Periodically I drive into Boston just to search out Hidden Gems, find animal statues for the bronze menagerie series and locate other places in the city to write about in my Thursday blog posts.
I wanted to write a suitably spooky pre-Halloween post today but the odds have not been in my favor lately. First I looked on the King’s Chapel website to find the times of their Bell and Bones Tour. Check. I left the house on time. Check. I arrived in Boston in plenty of time for the 1:00 pm tour. Check.
Next stop: Park in the Boston Common Garage and walk to King’s Chapel. The sign said, “Garage Full.” Hmmm. I took advantage of stopped traffic on Beacon Street to use my parking app and find the nearest garage that, on a weekday, did not require a mortgage, a down payment and my first-born child. Then I used Google Maps to get there and actually found a space right away. Check.
Stymied at King’s Chapel
I hiked from my distant garage to King’s Chapel on Tremont Street to buy a ticket for the 2:00 pm tour and still have time for lunch Check. Here’s the conversation that ensued with the nice, very polite young woman at the desk.
Me: “I’d like to buy a ticket for the 2:00 pm Bell and Bones tour, please.”
Her: “Oh, I’m so sorry,” the crypt is closed today.”
Me: “It doesn’t say that on your website.”
Her: “It happened recently. It’s closed for cleaning. It’s best to call in advance.”
Me: “Understood. I’m a blogger and I want to write about the crypt. Today is the only day I have to do the tour.”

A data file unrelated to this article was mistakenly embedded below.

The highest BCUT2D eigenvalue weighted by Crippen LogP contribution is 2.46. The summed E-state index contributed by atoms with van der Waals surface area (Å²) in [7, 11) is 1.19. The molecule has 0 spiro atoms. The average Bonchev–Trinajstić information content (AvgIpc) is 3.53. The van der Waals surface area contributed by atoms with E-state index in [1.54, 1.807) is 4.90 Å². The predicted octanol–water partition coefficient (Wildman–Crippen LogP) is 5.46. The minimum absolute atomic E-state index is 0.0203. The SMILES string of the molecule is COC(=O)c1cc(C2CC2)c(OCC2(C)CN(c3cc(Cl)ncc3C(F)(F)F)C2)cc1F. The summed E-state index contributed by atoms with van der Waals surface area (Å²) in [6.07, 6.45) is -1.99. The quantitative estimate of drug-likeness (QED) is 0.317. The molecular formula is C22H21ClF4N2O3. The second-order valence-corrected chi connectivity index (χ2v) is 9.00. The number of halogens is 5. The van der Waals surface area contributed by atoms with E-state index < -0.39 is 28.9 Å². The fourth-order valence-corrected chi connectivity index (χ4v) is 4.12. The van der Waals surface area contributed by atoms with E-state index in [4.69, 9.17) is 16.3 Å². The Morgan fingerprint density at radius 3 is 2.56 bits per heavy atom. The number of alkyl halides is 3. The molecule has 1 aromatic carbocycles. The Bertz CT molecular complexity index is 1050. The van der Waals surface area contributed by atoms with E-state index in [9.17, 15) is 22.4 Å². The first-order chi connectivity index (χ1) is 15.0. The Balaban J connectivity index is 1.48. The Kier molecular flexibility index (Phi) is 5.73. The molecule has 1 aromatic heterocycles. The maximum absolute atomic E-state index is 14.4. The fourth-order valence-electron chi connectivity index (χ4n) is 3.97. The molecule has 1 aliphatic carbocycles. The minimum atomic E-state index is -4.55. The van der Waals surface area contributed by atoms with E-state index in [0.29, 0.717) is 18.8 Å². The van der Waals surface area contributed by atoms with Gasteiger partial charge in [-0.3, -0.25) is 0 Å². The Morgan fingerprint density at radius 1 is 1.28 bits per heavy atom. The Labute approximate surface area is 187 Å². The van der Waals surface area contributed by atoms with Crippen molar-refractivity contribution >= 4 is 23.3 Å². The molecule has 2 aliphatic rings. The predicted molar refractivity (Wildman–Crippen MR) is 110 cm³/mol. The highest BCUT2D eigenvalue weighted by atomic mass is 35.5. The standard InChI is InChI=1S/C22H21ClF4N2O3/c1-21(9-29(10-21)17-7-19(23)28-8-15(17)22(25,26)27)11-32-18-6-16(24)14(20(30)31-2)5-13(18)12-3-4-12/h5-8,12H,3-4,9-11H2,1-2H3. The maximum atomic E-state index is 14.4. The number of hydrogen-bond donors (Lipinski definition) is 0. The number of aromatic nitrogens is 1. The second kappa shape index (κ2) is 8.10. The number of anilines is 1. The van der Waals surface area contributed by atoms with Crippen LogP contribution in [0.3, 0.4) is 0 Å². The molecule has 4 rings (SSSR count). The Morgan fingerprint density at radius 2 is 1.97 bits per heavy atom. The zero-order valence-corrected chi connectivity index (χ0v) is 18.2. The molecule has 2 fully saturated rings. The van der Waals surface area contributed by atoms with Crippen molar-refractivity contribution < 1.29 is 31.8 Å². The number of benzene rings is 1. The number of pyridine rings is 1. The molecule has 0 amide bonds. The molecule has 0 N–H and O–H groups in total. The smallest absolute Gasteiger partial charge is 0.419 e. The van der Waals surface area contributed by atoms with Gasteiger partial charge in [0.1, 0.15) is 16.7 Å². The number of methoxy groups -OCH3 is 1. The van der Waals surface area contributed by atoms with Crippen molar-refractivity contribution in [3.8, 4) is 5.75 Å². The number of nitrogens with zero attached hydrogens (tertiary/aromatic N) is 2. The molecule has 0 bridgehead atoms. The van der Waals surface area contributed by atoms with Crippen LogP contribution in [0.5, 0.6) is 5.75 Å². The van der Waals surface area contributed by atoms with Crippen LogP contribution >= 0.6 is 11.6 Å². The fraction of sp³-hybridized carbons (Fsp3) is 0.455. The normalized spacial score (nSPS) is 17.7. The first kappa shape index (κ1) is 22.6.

Her: “I’m so sorry but it’s best to call in advance.”
Sigh. It doesn’t say that on the website either. BTW: The same thing happened to me last week at the Old North Church where private tours were booked all afternoon and I couldn’t get in. Instead I went to Copp’s Hill Burying Ground. King’s Chapel is less popular with tourists, though, so I thought this might be easier. Not so much.
A Not-So-Quick Lunch
I bought a ticket for just the Bell part of the tour and went to the Panera Bread across the street for a quick lunch in the half hour before the tour started. With no line at the counter I walked up and order a soup-and-sandwich two-pick. Check. Then I turned and saw the mob of people waiting for their orders to be filled. Sigh. I could tell this was not going to be the quick and easy lunch that I expected.
Finding a table I sat and waited for my buzzer to jitter around. And I waited. An employee brought my lemonade. Check. Then I waited some more. I looked at the time. Now I had 20 minutes. Then 15 minutes. Finally I got up and went to the counter and found my order sitting there. A very polite employee explained that he was just about to bring it to my table. Check. I ate fast and returned to King’s Chapel.
The Paul Revere Bell
The half-topic tour, given by a well-informed docent named Will, was fine. A nice couple from Tennessee and I climbed the stairs to the choir loft then up the tower to the bell room. The wooden staircase and the stone walls provided a somewhat spooky atmosphere, although not exactly what I was hoping for. It’s a short climb because King’s Chapel ran out of money and never added the full steeple that had been planned.
Originally cast in London in 1722, this instrument is called the Paul Revere Bell because Paul Revere and Sons recast it in 1816 after the old one cracked. The largest and last bell of the 400 he cast, Revere called it “the sweetest bell we ever made.” (You can hear it ring on YouTube). It tolled his death in 1818. King’s Chapel rings the bell three times a week, on Sundays, Wednesdays and Saturdays.
Because of the stresses placed on it, the bell’s yoke has to be replaced every 40 to 50 years. This one was cast by the Henry Perkins Co. of Bridgewater, MA in 1967.
I’ll go back to both churches another time and try again. By then I hope that things go more smoothly. Maybe they’ll even be spookier.